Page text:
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risk of heart attack

What are the Risk Factors of a Heart Attack

Otherwise known as myocardial infarction, a heart attack will occur when the blood flow to the heart is impeded. The most common cause of a blockage that leads to a heart attack will be a build up of fatty materials and cholesterol. These build-ups form a plaque in the arteries that feed the blood to the heat and the coronary arteries. Any interruption to the blood supply can cause damage to the heart muscle.

In the past, a heart attack was often fatal but things have moved on a lot and monitoring of heart conditions in the harley st clinic in London can help ensure that you manage and live with your heart condition and flag up any problems before they become serious.

But prevention is better than cure and below are some of the things that might increase your risk of a heart attack:

1. Your Age

Men older than 45 and women older than 55 are at greater risk of heart attack. The percentage of people who are over 65 when they die from heart attack and coronary heart disease is over 83%.

2. Diabetics

In the body, Insulin regulates glucose but if you are diabetic and cannot respond correctly to insulin then blood sugar levels can rise. If diabetes is not controlled it can lead to an increased risk of having a heart attack.

3. A Family History of Heart Disease

Having parents, siblings, or grandparents who had a heart attack by the age of 55 for male relatives and by the age of 65 for female relatives, might put you at higher risk.

4. Stress and Your Response to It.

If you struggle to control your anger and don’t deal well with stress this can put you at higher risk of heart attack and stroke. Learning to manage the stress you experience in life by managing time undertaking relaxation techniques and being realistic in your goal setting. Massage and yoga can be effective in managing stress.

5. Hypertension - High Blood Pressure

High Blood Pressure is a common heart disease risk factor. A heart healthy blood pressure will be recorded at less than 120/80.

Left un-checked, in time high blood pressure can cause damage to arteries by accelerating atherosclerosis. High blood pressure associated with high cholesterol, diabetes, obesity or smoking might further raise your risk factor of having a heart attack.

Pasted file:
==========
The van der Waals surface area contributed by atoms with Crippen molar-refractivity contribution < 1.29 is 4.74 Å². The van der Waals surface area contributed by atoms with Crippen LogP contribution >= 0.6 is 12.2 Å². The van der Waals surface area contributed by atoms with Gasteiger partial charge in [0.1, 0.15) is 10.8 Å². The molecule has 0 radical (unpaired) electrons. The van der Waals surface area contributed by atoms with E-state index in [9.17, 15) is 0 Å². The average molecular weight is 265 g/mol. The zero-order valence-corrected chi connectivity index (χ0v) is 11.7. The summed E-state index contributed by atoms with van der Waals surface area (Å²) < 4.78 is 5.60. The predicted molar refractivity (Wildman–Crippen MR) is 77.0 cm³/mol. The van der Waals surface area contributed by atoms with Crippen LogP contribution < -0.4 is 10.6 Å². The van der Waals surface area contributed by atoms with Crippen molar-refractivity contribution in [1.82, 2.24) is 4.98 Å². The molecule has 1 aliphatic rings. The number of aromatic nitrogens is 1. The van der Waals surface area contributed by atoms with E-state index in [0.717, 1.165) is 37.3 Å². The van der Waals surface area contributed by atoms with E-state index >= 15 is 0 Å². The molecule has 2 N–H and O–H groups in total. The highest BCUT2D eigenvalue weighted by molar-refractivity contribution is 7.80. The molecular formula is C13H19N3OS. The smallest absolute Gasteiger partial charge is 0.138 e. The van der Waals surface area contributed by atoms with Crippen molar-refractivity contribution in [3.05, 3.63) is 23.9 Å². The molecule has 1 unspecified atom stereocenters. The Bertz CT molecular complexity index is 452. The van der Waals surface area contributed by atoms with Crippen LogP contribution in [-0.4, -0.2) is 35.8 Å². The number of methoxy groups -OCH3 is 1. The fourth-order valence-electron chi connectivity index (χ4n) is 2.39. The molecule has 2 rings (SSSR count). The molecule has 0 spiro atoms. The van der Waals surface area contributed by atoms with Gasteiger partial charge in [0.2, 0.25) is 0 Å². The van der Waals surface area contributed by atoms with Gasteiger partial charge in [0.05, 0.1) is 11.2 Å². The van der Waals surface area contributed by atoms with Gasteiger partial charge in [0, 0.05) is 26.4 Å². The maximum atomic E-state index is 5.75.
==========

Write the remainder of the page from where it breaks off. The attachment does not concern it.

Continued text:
High blood pressure can be addressed if you follow a proper diet, take some exercise and maintain a healthy weight.

6. A High Cholesterol Count

The risk of heart disease will increase if the ratio of total measured cholesterol to good cholesterol is more than five to one. Optimal levels for total cholesterol are less than 200 mg/dL and a measurement of good cholesterol that is more than 60 mg/dL. A healthy diet and some exercise along with medication will help to keep cholesterol under control.

7. Eating a High Fat Diet

Eating a diet high in saturated fat might increase the risk of developing stroke and heart disease. The World Heart Federation estimates that this kind of diet is responsible for about 10% of strokes and over 30% of coronary heart disease cases globally.

8. Couch Potato Lifestyle

Having a sedentary lifestyle may increase the risk of heart attack and stroke by 50%. To minimise the risk, physical activity levels of moderate activity for at least 150 minutes

9. Excess Body Weight

Having excess body fat, most especially around the waist makes a person more at risk or heart disease and stroke, even without any other risk factors. Excess weight can significantly strain the heart and may heighten other possible risks factors. Eating a heart healthy diet low in refined sugars, trans fat, saturated fat, and sodium is best.

10. Smoking Cigarettes

The most preventable risk factor for heart disease is probably smoking. The risk of heart disease and heart attack increases greatly if you smoke. Stopping smoking can reduce the risk of cardiovascular disease a lot, even if you have smoked for a long time.

If you would like advice on heart health or to help you manage an existing heart condition, contact us now at Harley Street Medical Clinic, London

 9 Jan 2017

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